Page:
How do you say "slippery road" in German?
You might have known that if you've ever visited Schlitterbahn Waterpark in New Braunfels, Texas. Actually, you'd pick up a lot more German words on a visit to New Braunfels. The town, which means "new brown rock" in German, was founded in the 19th century by European immigrants who sought to establish local customs, dining and other culture in their new homeland 5,000 miles away (as the crow flies). Today, New Braunfels remains a thriving hub of Teutonic tourism and, for some, represents a reasonable facsimile to what you'll find across the Atlantic Ocean.
Indeed, across the country, you'll find small villages that are populated by the descendants of immigrants from generations and centuries past. These folks keep their heritage alive out of pride, though the lure of a tourist dollar never hurts.
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So, why not travel to "foreign lands" for a fraction of the cost it takes to actually go overseas? Enjoy the port wine of Portugal, the borscht of Russia or the ambiance of these countries and more, all while staying in North America and using the almighty dollar.
Here are six other close-to-home places that aim to stand in for their foreign counterparts.
1. The Portuguese Corridor
What do Tom Hanks, Katy Perry, Meredith Vieira and James Franco have in common? They share a Portuguese heritage. You can find out more about their ancestral homeland by visiting southern New England. From Boston to Providence, R.I., you'll find towns with a heavy Portuguese influence, with their restaurants serving bacalhau and feijoada, washed down with a glass of port wine. (Fun fact: one out of every 10 Rhode Islanders claims Portuguese heritage.)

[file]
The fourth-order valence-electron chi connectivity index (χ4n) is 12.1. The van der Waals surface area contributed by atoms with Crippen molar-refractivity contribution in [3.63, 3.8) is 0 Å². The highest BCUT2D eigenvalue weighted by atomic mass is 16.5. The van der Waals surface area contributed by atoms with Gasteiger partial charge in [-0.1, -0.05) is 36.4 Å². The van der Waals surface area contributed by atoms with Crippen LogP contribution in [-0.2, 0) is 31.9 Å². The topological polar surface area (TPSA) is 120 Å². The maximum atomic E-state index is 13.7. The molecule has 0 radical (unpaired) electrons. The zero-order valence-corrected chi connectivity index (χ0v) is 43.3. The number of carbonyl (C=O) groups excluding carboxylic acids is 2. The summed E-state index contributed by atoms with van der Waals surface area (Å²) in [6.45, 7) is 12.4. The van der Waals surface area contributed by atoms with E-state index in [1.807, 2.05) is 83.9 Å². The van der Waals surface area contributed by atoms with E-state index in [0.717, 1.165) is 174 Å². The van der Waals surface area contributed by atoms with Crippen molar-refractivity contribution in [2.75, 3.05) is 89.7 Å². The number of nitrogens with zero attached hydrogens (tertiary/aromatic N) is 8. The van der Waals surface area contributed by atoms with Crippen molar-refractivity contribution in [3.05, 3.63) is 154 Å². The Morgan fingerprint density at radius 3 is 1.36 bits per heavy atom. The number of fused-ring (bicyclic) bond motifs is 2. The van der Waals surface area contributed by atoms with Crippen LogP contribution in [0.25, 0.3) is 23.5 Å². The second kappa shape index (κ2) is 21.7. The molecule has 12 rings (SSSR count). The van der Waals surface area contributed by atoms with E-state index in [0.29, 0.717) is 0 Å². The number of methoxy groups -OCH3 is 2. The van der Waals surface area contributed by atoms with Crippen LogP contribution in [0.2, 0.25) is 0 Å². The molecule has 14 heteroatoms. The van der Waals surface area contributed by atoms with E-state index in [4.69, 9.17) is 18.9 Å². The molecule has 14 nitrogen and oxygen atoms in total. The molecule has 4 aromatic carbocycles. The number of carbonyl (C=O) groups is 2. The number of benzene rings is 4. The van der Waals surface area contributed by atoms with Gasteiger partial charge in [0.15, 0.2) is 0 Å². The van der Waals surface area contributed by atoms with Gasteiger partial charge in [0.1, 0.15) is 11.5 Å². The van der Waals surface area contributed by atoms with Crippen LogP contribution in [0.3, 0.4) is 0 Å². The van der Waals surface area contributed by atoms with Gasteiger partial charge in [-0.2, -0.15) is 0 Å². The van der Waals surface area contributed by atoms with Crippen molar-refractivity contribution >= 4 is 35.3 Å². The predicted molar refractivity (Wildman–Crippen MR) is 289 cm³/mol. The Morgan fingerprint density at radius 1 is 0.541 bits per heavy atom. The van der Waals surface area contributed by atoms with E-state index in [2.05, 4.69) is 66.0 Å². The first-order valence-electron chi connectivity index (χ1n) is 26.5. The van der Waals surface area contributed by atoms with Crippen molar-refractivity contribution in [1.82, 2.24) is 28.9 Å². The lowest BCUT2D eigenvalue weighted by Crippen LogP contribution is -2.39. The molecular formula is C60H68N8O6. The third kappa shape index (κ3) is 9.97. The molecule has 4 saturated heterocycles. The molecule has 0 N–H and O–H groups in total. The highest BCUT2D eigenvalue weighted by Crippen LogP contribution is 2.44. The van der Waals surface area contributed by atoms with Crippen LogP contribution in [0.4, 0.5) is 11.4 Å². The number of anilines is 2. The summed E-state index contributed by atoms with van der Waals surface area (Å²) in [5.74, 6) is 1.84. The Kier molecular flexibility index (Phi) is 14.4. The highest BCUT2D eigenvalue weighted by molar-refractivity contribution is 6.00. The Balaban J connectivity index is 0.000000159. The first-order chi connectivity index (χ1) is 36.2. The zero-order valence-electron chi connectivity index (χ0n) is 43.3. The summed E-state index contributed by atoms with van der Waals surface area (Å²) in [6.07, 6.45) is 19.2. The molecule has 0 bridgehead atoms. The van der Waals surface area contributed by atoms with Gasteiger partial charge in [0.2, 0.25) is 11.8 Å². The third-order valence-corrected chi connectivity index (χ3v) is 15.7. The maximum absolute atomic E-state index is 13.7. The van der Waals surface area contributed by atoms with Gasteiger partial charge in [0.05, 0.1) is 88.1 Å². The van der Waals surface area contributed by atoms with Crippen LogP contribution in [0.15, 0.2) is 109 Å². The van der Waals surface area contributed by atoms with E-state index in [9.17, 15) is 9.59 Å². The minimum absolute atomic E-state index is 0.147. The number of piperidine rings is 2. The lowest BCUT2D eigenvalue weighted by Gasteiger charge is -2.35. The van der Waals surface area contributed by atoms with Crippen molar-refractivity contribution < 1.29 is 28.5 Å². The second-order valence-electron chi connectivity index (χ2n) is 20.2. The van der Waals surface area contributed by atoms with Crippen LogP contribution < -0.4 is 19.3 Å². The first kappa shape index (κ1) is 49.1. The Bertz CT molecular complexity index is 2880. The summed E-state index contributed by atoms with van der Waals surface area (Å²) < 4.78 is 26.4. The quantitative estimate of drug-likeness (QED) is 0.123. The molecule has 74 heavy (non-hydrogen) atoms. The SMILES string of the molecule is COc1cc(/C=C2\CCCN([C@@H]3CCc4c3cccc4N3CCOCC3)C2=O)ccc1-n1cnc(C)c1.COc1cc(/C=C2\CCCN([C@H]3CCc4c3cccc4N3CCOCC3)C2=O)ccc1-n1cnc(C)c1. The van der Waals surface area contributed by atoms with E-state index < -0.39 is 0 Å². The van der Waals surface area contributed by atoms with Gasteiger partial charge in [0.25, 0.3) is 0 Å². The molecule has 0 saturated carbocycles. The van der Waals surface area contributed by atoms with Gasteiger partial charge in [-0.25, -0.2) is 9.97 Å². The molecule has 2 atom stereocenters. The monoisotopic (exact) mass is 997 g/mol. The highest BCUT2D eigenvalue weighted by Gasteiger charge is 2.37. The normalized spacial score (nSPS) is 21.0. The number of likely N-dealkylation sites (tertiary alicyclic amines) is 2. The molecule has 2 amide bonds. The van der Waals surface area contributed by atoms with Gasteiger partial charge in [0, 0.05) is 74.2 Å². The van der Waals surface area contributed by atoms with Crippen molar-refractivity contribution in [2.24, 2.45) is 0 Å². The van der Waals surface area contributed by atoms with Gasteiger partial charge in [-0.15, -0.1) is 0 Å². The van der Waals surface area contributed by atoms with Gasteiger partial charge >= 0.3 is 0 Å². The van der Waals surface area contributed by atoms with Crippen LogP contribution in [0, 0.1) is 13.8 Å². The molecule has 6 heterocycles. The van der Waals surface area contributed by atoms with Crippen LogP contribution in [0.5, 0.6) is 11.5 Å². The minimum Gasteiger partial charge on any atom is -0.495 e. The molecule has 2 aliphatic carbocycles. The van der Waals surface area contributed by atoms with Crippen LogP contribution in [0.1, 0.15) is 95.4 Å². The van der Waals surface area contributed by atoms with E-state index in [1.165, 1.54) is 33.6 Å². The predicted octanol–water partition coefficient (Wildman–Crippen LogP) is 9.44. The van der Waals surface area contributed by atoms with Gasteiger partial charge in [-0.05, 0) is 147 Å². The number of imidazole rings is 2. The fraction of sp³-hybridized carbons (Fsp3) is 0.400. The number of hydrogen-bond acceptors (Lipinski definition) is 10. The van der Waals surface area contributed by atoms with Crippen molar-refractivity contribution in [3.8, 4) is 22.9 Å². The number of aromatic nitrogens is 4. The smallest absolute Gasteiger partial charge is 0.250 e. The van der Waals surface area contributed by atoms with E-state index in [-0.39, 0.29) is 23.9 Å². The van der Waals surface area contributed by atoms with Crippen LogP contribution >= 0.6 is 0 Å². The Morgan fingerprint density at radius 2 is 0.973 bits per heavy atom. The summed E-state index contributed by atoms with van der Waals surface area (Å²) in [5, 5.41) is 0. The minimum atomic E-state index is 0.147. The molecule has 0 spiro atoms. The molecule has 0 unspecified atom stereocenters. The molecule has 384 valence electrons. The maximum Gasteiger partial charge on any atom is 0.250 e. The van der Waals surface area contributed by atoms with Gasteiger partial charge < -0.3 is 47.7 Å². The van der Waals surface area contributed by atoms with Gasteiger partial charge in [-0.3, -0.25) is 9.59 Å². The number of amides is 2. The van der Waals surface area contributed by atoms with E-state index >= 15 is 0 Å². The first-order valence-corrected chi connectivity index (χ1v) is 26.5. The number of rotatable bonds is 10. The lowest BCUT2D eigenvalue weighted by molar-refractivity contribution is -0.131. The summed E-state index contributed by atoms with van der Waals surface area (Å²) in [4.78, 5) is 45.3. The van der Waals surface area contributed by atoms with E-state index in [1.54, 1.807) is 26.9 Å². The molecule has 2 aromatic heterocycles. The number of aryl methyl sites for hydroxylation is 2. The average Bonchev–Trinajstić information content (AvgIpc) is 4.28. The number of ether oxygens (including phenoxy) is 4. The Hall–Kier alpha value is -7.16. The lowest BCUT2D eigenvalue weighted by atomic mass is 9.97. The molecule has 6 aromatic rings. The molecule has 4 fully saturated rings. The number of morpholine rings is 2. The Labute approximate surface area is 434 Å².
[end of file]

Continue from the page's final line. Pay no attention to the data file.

If you're of Portuguese descent and would like to learn more about your ancestral homeland, check out the 80,000 items stored at the public library in Taunton, Mass. Then head down to Fall River, Mass., for authentic Portuguese grub at Sagres Restaurant.
2. Brighton Beach
New York City has ethnic enclaves representing dozens of countries. Whether it's a Colombian population in Jackson Heights, Queens, or a street-long homage to Korea on Manhattan's 32nd Street, you can surely find what you're looking for.
Yet it's Brooklyn's Brighton Beach, next door to Coney Island, where you'll find the United States' largest concentration of Russian immigrants. And these folks know how to have a good time. A number of restaurants feel more like nightclubs, with entertainment running the gamut from disco-era variety shows to sad-eyed balladeers crooning about days gone by. A steady flow of chilled vodka, borscht and blinis, and you'll be (temporarily) transported to the land of samovars and onion-domed churches.
3. Calle Ocho
Havana, Cuba, and Key West, Fla., are a mere 105 miles apart, but for many Cuban-Americans, Havana may as well be halfway around the world. Many Cubans who immigrated to the U.S. a half century ago have vowed not to return while Fidel Castro lives. But that doesn'tthey're missing out on "La Vida Cubana." Just up the road from Key West in Miami lies Little Havana.